It’s difficult to gauge the ultimate impact of this past week’s Supreme Court decision invalidating much of Arizona’s landmark immigration enforcement law, with the exception of Section 2(b), i.e. the clause empowering local police to ascertain someone’s immigration status if ”reasonable suspicion” exists when he or she is detained. Even this seeming bright spot is obscured by Justice Kennedy’s muddled opinion, which seems to invite future litigation by the usual suspects, who will have their cases heard before the same judge who has thwarted the implementation of the bulk of SB 1070 for the past two years.
Heather Mac Donald, of the Manhattan Institute, wrote an incisive analysis of the decision for National Review Online, which merits reading by anyone who marveled at some of the flawed reasoning involved in overruling a state law that mirrors federal law in most regards. Her exploration of Justice Scalia’s bold dissent-which has earned universal scorn among the commentariat-is especially compelling. Because the current administration has invested its political capital in administrative amnesty and abandonment of immigration enforcement, it has fallen upon the states to do the work which the Supreme Court has deemed the exclusive province of the federal government. Since the current POTUS believes he must bribe Hispanic voters-who presumably favor amnesty-in order for he and his party to survive politically, he will use the perquisites of the imperial presidency in order to thwart states-such as Arizona-which have the temerity to defend the territorial integrity of their borders.
That’s why the prospect of states reasserting their sovereignty-described so eloquently in Justice Scalia’s dissent-is so appealing. I disagree with the suggestion by some in the immigration reform movement that the Supreme Court’s refusal to preempt local and state enforcement constitutes a legal victory. Like Roy Beck, I believe that the most efficacious means of deterring illegal immigration-and of forcing illegal aliens currently living here to repatriate themselves-is cutting off access to jobs. Notwithstanding the majority’s decision to nix that portion of SB 1070 which criminalized illegal aliens seeking work, the fact that during its last term the Supreme Court decided to uphold the Arizona Legal Workers’ Act indicates that there are tools available to counteract the damage done by the Obama administration’s quest for perpetual supplicants.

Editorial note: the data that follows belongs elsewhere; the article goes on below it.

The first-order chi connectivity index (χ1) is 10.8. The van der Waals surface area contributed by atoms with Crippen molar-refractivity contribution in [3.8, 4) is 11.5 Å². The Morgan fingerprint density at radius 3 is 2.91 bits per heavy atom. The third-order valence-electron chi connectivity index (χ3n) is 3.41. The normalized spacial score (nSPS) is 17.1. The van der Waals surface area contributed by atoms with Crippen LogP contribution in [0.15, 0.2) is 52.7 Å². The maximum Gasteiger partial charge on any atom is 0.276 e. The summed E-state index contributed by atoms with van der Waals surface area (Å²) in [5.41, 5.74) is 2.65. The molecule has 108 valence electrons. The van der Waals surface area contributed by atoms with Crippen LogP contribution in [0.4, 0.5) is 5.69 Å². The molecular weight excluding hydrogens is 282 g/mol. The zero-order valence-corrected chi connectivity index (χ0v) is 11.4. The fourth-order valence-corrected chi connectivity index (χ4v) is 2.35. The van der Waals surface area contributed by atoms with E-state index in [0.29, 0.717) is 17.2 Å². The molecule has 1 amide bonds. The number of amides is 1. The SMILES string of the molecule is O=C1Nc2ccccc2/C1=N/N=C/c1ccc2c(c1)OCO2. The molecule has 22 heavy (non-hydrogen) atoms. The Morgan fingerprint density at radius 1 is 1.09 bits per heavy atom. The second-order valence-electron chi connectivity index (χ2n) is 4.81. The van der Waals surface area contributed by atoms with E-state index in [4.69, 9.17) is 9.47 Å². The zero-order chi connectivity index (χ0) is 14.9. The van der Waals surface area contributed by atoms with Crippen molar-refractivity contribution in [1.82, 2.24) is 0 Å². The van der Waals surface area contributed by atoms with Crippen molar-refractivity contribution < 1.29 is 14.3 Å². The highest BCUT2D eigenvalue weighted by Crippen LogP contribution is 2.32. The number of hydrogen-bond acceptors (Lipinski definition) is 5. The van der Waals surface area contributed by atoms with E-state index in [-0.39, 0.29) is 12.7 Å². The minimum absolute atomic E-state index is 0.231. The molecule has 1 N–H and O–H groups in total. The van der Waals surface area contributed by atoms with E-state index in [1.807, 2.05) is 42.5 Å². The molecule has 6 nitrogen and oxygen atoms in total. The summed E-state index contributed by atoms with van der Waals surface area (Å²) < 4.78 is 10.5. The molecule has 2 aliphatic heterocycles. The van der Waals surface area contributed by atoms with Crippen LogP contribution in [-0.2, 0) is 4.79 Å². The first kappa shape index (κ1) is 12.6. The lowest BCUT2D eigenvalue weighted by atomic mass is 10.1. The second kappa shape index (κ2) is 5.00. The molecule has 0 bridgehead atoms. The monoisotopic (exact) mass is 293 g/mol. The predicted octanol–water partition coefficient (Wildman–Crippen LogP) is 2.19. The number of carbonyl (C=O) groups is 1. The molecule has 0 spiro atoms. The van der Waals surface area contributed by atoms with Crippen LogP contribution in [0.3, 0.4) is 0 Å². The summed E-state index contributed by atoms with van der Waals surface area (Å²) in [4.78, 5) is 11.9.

Even so, the courts’ decision to vitiate most of Arizona’s enforcement mechanisms leaves the ball in the court of the Obama administration, which has made its intentions with regard to this issue more than clear. Combined with its decision to wage class war against American citizens, the amount of leeway enjoyed by those who would enforce the laws American bureaucrats won’t has been reduced significantly. However, if individual states like Arizona begin to assert their rights under the Constitution-a path advocated by one of today’s most articulate advocates of liberty-then the power exercised by open borders proponents, and consequently, the damage inflicted upon Americans, can be mitigated. Although the prospect of nullification might appear dramatic in nature, it is a response less outrageous than the excesses of an unaccountable federal government with blood on its hands. Plus, the precedent has already been established.
We shouldn’t pin our hopes on an insipid standard-bearer for a national party that has equivocated and vacillated on one of the most important issues of our time. Nor should we rely upon a federal government that has repeatedly betrayed a beleaguered American public. We need to trust ourselves enough to realize that the solution to this problem, like so many others, rests in our hands and in the wisdom of this country’s founders. A message particularly resonant on the 136th anniversary of the proclamation of the world’s most revolutionary charter of freedom.